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More Somali migrants say Britain should ban khat

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Some of the most vocal critics of the drug have emerged recently from within the Somali community here. Khat, they say, is not only bringing harm to individuals, but it's also stymieing wider integration efforts.

"My people are in trouble because of this drug and I tell you ... London hasn't seen the worst of it," says Abdi Hussein, a young Somali migrant and former addict.

Thus far, Britain's Home Office has parried arguments for controlling khat, saying it is a mild narcotic and an innocent cultural past time with few proven social or medical ills.

'Khat has slowly been killing our community'

Each week, according to a widely cited but likely outdated government estimate, around seven tons of the leafy stimulant arrives at Heathrow Airport from the khat fields of Ethiopia and Kenya, to be whisked to khat cafes, known as mafreshis, frequented by many of Britain's 250,000-strong Somali migrant community, as well as the country's smaller Ethiopian and Yemeni groups.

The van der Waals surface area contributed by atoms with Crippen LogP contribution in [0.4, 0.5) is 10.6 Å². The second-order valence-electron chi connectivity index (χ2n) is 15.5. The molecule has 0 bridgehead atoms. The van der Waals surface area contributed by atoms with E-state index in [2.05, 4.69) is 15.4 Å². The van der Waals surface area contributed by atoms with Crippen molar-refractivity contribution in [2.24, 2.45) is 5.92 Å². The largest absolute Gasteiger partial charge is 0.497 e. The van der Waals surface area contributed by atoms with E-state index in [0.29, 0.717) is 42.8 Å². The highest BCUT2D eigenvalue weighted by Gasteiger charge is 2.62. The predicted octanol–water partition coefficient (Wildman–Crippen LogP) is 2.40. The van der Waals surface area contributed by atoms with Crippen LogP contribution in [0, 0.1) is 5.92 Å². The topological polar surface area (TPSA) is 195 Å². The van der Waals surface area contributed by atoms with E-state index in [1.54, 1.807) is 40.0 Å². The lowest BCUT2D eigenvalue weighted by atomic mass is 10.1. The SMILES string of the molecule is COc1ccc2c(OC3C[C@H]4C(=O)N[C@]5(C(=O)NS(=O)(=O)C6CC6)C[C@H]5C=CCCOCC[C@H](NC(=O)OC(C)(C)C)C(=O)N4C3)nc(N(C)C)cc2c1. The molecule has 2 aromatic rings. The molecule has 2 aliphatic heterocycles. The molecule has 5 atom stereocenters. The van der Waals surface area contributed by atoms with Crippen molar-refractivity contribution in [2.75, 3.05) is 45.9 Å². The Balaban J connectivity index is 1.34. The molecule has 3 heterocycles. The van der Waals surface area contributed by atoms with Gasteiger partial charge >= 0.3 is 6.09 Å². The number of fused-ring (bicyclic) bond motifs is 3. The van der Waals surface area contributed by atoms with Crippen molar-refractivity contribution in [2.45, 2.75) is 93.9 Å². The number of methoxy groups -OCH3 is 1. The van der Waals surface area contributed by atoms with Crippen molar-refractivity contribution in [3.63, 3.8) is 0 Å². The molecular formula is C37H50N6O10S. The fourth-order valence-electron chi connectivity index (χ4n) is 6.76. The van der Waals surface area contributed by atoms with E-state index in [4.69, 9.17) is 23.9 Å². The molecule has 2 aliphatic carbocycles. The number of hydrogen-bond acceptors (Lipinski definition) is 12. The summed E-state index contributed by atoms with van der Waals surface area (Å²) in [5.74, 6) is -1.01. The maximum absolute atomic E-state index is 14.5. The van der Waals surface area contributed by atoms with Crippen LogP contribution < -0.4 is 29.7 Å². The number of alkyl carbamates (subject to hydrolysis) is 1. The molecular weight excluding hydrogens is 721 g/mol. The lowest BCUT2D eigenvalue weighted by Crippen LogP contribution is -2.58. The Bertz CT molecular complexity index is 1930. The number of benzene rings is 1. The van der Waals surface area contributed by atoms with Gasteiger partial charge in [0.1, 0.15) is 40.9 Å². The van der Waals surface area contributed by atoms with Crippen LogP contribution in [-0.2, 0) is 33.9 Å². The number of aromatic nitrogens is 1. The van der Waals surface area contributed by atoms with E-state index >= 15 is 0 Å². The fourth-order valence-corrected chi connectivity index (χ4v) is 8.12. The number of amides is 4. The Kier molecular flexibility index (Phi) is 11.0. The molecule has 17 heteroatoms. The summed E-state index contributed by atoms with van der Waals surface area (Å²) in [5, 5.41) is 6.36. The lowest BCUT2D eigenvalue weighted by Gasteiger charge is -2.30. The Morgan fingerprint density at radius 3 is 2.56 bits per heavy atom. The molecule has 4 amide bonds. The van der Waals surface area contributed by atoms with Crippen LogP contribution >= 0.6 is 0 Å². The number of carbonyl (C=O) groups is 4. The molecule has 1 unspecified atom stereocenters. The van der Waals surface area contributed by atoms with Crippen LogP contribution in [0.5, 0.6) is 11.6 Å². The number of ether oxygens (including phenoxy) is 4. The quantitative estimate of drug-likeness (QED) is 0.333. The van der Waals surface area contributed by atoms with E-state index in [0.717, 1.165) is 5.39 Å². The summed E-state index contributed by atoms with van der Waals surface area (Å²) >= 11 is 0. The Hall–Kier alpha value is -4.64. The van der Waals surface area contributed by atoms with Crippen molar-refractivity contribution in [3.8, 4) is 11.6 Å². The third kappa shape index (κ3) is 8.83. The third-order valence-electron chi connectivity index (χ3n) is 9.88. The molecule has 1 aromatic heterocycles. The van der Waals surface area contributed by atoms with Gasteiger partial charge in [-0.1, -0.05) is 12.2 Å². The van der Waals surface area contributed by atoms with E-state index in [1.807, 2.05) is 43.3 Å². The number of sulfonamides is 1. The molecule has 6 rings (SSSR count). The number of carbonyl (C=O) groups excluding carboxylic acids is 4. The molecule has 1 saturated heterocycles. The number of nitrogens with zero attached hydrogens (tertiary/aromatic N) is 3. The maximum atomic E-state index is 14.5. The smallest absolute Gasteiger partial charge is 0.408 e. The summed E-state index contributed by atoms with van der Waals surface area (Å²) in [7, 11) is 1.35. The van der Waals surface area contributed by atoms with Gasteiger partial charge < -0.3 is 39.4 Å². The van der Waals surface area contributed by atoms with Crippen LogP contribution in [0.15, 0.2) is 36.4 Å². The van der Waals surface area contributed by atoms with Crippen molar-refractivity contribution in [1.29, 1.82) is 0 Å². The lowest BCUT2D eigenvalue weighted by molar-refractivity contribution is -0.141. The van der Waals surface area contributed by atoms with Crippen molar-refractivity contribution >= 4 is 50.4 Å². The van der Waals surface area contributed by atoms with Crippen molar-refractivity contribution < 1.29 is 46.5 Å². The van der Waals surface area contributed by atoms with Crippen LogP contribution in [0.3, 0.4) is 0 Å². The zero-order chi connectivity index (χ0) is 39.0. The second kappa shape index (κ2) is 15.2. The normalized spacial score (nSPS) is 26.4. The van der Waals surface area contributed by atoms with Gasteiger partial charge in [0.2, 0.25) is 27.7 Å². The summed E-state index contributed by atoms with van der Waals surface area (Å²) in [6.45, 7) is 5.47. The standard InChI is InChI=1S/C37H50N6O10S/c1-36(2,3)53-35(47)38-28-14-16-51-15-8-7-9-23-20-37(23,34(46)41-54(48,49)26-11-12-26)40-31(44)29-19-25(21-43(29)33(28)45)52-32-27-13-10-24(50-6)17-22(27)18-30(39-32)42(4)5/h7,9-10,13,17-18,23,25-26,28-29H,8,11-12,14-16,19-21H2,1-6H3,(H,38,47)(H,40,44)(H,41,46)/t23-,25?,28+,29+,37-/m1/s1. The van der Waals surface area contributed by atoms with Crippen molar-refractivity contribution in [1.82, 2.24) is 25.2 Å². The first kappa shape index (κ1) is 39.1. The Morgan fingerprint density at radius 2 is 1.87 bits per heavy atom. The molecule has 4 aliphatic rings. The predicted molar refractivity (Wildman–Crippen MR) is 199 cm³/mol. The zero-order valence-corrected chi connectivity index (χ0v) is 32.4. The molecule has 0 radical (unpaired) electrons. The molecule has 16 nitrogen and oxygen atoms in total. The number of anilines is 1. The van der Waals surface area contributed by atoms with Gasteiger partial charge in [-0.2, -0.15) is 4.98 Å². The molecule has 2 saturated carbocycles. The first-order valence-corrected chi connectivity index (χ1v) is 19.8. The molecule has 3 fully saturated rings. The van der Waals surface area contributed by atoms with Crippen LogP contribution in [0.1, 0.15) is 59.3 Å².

Chewers devour up to two pounds of the leaf in a session. Similar to the chewing of cocoa leaves among Andean people, khat use is a centuries-old tradition originating in East Africa and the Arabian peninsula.

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